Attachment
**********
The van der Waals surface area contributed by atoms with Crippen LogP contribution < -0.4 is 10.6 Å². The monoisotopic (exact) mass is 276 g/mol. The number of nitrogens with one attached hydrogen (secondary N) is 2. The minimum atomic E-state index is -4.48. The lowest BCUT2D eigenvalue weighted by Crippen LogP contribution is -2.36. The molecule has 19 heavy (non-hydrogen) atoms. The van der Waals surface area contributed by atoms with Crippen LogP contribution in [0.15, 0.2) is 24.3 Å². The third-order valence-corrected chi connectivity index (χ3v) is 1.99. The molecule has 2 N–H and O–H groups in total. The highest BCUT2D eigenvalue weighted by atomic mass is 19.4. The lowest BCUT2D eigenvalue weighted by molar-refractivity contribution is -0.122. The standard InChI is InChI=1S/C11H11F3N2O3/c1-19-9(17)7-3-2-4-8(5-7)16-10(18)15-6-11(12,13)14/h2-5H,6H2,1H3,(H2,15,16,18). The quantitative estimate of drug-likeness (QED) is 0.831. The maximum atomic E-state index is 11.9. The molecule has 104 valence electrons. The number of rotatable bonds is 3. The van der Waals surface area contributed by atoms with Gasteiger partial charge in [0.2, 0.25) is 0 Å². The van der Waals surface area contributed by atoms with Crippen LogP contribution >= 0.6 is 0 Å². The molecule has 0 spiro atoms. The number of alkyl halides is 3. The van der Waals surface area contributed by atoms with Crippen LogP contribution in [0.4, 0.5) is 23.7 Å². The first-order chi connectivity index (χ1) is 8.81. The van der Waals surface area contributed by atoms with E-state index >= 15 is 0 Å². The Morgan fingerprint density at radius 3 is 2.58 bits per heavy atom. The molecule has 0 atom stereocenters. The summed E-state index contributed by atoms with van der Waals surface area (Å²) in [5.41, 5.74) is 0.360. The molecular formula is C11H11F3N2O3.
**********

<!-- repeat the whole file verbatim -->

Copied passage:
The van der Waals surface area contributed by atoms with Crippen LogP contribution < -0.4 is 10.6 Å². The monoisotopic (exact) mass is 276 g/mol. The number of nitrogens with one attached hydrogen (secondary N) is 2. The minimum atomic E-state index is -4.48. The lowest BCUT2D eigenvalue weighted by Crippen LogP contribution is -2.36. The molecule has 19 heavy (non-hydrogen) atoms. The van der Waals surface area contributed by atoms with Crippen LogP contribution in [0.15, 0.2) is 24.3 Å². The third-order valence-corrected chi connectivity index (χ3v) is 1.99. The molecule has 2 N–H and O–H groups in total. The highest BCUT2D eigenvalue weighted by atomic mass is 19.4. The lowest BCUT2D eigenvalue weighted by molar-refractivity contribution is -0.122. The standard InChI is InChI=1S/C11H11F3N2O3/c1-19-9(17)7-3-2-4-8(5-7)16-10(18)15-6-11(12,13)14/h2-5H,6H2,1H3,(H2,15,16,18). The quantitative estimate of drug-likeness (QED) is 0.831. The maximum atomic E-state index is 11.9. The molecule has 104 valence electrons. The number of rotatable bonds is 3. The van der Waals surface area contributed by atoms with Gasteiger partial charge in [0.2, 0.25) is 0 Å². The van der Waals surface area contributed by atoms with Crippen LogP contribution >= 0.6 is 0 Å². The molecule has 0 spiro atoms. The number of alkyl halides is 3. The van der Waals surface area contributed by atoms with Crippen LogP contribution in [0.4, 0.5) is 23.7 Å². The first-order chi connectivity index (χ1) is 8.81. The van der Waals surface area contributed by atoms with E-state index >= 15 is 0 Å². The Morgan fingerprint density at radius 3 is 2.58 bits per heavy atom. The molecule has 0 atom stereocenters. The summed E-state index contributed by atoms with van der Waals surface area (Å²) in [5.41, 5.74) is 0.360. The molecular formula is C11H11F3N2O3.